In contrast, the American Federalists believed that Montesquieu had not only raised problems with the ancient models of government but had also offered the beginning of a solution: He rightly understood how a confederation of republics could uphold the liberty and virtue of the ancient small republics, while gaining the strength of size associated with a monarchy.8 To make this successful, the Constitution would have to compensate for the lack of communal affinity between the federal government and the governed that resulted from both distance in space as well as diversity in climate and population. It was for this reason that the Federalists embraced John Locke’s doctrine of natural rights, protecting individual liberty against the ambitions of a federal government that could not be familiar with local circumstances.

In America, these arguments by the Federalists carried the day, enshrining the modern idea of liberty in the Constitution. But in France, the failure of modern liberty was especially assisted by the work of Jean-Jacques Rousseau, who, like Montesquieu, had tried to adapt ancient thinking on liberty and the state to modern circumstances.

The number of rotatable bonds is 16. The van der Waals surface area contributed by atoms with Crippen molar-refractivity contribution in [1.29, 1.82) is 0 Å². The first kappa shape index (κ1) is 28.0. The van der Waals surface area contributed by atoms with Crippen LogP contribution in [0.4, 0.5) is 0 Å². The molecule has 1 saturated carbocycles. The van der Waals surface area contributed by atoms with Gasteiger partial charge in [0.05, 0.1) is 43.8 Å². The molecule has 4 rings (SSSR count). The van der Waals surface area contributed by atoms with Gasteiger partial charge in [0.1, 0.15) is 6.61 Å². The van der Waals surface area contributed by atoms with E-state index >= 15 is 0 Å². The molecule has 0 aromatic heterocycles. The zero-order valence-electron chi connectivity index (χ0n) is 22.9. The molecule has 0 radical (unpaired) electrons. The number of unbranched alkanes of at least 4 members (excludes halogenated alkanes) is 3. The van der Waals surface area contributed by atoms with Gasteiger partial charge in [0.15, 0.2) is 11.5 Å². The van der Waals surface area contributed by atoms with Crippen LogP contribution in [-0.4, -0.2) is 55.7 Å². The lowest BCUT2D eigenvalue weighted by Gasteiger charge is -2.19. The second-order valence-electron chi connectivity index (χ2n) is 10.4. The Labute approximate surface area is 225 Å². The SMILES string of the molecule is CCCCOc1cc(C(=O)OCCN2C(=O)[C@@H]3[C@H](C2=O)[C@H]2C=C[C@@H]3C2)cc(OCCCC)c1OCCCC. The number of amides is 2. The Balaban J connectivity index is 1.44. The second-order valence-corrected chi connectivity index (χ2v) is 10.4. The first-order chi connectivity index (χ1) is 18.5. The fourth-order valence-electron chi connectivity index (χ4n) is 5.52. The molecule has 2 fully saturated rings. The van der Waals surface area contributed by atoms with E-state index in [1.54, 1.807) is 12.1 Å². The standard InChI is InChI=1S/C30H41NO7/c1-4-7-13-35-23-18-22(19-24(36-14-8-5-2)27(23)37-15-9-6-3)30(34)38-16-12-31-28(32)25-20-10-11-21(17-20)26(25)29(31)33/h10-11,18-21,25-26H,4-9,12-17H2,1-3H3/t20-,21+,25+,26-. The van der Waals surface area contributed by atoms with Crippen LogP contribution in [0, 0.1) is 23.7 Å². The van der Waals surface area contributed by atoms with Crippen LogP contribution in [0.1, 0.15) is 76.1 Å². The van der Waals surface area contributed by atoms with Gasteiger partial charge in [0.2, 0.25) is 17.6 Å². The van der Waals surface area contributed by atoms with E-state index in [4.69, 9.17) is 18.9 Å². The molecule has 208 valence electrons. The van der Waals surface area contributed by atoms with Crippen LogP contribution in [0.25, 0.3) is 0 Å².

As we have seen, the Greeks and Romans recognized a collective interest, understanding political freedom to be the collective exercise of absolute sovereignty. Consequently, for the ancients, this freedom was to be gained through direct participation in government. However, Rousseau reinterpreted ancient ideas on liberty and government by arguing that the collective interest had to be rational.9 As such, according to Rousseau, it could be understood by any government–regardless of a country’s scale–and pursued by the state. With this claim, he completely bypassed the objections of individual diversity, overestimated the capacity of reason, and introduced one of the most powerful and damaging ideas ever conceived by man.

It is important to remember these origins of the conflation of state and society, since Rousseau’s "rationalized" collective concept of liberty was picked up by Hegel and Marx.10 Through them, it has not only been a major influence on all types of socialism and communism, it has also given birth to the welfare state and, more recently, to communitarianism.11 All of these are collectivist doctrines sharing the idea that, to make people free, in one way or another, politics and government should extend to the whole of society. All are also rationalist doctrines, sharing in various degrees the belief in government "blueprints" for society and its members. As such, all are the enemy of individual freedom, personal responsibility, and, as we will see, religion.12